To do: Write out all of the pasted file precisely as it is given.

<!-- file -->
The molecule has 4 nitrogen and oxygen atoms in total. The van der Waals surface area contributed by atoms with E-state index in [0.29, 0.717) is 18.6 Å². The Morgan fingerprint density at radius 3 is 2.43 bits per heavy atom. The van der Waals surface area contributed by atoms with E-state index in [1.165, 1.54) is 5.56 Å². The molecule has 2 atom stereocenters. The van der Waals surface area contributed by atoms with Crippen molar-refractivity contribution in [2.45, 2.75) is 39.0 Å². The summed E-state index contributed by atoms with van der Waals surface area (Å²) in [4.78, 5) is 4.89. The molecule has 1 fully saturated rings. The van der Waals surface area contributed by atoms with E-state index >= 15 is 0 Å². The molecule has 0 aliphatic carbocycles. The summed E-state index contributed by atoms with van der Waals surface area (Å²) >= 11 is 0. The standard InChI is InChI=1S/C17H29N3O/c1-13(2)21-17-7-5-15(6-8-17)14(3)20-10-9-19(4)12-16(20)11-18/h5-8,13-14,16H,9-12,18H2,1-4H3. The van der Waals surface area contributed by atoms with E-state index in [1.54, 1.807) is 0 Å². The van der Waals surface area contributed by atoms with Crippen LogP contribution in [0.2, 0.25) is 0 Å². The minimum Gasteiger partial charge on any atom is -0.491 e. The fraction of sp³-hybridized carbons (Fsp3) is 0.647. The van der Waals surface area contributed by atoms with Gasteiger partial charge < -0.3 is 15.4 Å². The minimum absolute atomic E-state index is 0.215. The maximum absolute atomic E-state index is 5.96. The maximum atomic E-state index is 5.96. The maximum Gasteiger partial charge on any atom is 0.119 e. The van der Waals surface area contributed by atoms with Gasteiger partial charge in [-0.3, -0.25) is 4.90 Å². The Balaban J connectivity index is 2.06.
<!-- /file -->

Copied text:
The molecule has 4 nitrogen and oxygen atoms in total. The van der Waals surface area contributed by atoms with E-state index in [0.29, 0.717) is 18.6 Å². The Morgan fingerprint density at radius 3 is 2.43 bits per heavy atom. The van der Waals surface area contributed by atoms with E-state index in [1.165, 1.54) is 5.56 Å². The molecule has 2 atom stereocenters. The van der Waals surface area contributed by atoms with Crippen molar-refractivity contribution in [2.45, 2.75) is 39.0 Å². The summed E-state index contributed by atoms with van der Waals surface area (Å²) in [4.78, 5) is 4.89. The molecule has 1 fully saturated rings. The van der Waals surface area contributed by atoms with E-state index >= 15 is 0 Å². The molecule has 0 aliphatic carbocycles. The summed E-state index contributed by atoms with van der Waals surface area (Å²) >= 11 is 0. The standard InChI is InChI=1S/C17H29N3O/c1-13(2)21-17-7-5-15(6-8-17)14(3)20-10-9-19(4)12-16(20)11-18/h5-8,13-14,16H,9-12,18H2,1-4H3. The van der Waals surface area contributed by atoms with E-state index in [1.54, 1.807) is 0 Å². The van der Waals surface area contributed by atoms with Crippen LogP contribution in [0.2, 0.25) is 0 Å². The minimum Gasteiger partial charge on any atom is -0.491 e. The fraction of sp³-hybridized carbons (Fsp3) is 0.647. The van der Waals surface area contributed by atoms with Gasteiger partial charge < -0.3 is 15.4 Å². The minimum absolute atomic E-state index is 0.215. The maximum absolute atomic E-state index is 5.96. The maximum atomic E-state index is 5.96. The maximum Gasteiger partial charge on any atom is 0.119 e. The van der Waals surface area contributed by atoms with Gasteiger partial charge in [-0.3, -0.25) is 4.90 Å². The Balaban J connectivity index is 2.06.